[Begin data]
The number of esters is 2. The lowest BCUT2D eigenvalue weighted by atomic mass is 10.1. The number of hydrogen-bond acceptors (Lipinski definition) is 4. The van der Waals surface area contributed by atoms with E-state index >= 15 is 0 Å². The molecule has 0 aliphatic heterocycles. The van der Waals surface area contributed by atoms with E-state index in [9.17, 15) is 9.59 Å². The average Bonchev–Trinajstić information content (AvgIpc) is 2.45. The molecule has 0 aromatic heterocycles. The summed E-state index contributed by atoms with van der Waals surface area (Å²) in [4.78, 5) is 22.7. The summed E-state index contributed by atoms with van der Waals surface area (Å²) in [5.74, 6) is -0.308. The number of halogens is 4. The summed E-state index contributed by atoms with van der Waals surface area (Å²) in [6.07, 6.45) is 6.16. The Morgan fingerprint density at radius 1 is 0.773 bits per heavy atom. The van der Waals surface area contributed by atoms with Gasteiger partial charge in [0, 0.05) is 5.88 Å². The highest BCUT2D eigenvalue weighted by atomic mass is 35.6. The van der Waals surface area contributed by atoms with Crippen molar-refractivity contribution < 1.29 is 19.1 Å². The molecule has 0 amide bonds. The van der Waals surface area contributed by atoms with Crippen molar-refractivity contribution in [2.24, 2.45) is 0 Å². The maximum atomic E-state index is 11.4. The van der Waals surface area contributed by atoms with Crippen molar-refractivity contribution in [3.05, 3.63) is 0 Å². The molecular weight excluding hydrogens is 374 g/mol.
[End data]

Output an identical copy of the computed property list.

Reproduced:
The number of esters is 2. The lowest BCUT2D eigenvalue weighted by atomic mass is 10.1. The number of hydrogen-bond acceptors (Lipinski definition) is 4. The van der Waals surface area contributed by atoms with E-state index >= 15 is 0 Å². The molecule has 0 aliphatic heterocycles. The van der Waals surface area contributed by atoms with E-state index in [9.17, 15) is 9.59 Å². The average Bonchev–Trinajstić information content (AvgIpc) is 2.45. The molecule has 0 aromatic heterocycles. The summed E-state index contributed by atoms with van der Waals surface area (Å²) in [4.78, 5) is 22.7. The summed E-state index contributed by atoms with van der Waals surface area (Å²) in [5.74, 6) is -0.308. The number of halogens is 4. The summed E-state index contributed by atoms with van der Waals surface area (Å²) in [6.07, 6.45) is 6.16. The Morgan fingerprint density at radius 1 is 0.773 bits per heavy atom. The van der Waals surface area contributed by atoms with Gasteiger partial charge in [0, 0.05) is 5.88 Å². The highest BCUT2D eigenvalue weighted by atomic mass is 35.6. The van der Waals surface area contributed by atoms with Crippen molar-refractivity contribution < 1.29 is 19.1 Å². The molecule has 0 amide bonds. The van der Waals surface area contributed by atoms with Crippen molar-refractivity contribution in [2.24, 2.45) is 0 Å². The maximum atomic E-state index is 11.4. The van der Waals surface area contributed by atoms with Crippen molar-refractivity contribution in [3.05, 3.63) is 0 Å². The molecular weight excluding hydrogens is 374 g/mol.